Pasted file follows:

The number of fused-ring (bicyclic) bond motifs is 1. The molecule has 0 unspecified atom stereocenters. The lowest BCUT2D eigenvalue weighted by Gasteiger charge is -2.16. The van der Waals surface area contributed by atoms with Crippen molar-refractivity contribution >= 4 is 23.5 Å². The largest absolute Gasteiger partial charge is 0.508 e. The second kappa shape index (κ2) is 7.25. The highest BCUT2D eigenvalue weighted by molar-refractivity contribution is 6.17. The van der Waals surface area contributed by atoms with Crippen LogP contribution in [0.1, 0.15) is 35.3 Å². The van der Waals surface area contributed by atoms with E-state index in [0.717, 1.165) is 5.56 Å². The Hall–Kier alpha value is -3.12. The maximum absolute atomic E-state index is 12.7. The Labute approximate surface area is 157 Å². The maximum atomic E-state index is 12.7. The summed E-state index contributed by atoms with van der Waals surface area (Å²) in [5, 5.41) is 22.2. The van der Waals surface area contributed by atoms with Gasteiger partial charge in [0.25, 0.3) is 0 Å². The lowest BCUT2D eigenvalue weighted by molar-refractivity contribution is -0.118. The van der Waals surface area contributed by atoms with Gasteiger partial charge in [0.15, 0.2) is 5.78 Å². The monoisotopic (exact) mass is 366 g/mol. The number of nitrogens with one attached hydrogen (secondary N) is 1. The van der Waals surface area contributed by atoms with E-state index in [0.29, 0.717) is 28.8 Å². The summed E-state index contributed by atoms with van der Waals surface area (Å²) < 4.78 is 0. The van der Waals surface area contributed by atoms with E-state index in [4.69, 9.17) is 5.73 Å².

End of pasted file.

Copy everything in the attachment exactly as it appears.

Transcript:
The number of fused-ring (bicyclic) bond motifs is 1. The molecule has 0 unspecified atom stereocenters. The lowest BCUT2D eigenvalue weighted by Gasteiger charge is -2.16. The van der Waals surface area contributed by atoms with Crippen molar-refractivity contribution >= 4 is 23.5 Å². The largest absolute Gasteiger partial charge is 0.508 e. The second kappa shape index (κ2) is 7.25. The highest BCUT2D eigenvalue weighted by molar-refractivity contribution is 6.17. The van der Waals surface area contributed by atoms with Crippen LogP contribution in [0.1, 0.15) is 35.3 Å². The van der Waals surface area contributed by atoms with E-state index in [0.717, 1.165) is 5.56 Å². The Hall–Kier alpha value is -3.12. The maximum absolute atomic E-state index is 12.7. The Labute approximate surface area is 157 Å². The maximum atomic E-state index is 12.7. The summed E-state index contributed by atoms with van der Waals surface area (Å²) in [5, 5.41) is 22.2. The van der Waals surface area contributed by atoms with Gasteiger partial charge in [0.25, 0.3) is 0 Å². The lowest BCUT2D eigenvalue weighted by molar-refractivity contribution is -0.118. The van der Waals surface area contributed by atoms with Gasteiger partial charge in [0.15, 0.2) is 5.78 Å². The monoisotopic (exact) mass is 366 g/mol. The number of nitrogens with one attached hydrogen (secondary N) is 1. The van der Waals surface area contributed by atoms with E-state index in [0.29, 0.717) is 28.8 Å². The summed E-state index contributed by atoms with van der Waals surface area (Å²) < 4.78 is 0. The van der Waals surface area contributed by atoms with E-state index in [4.69, 9.17) is 5.73 Å².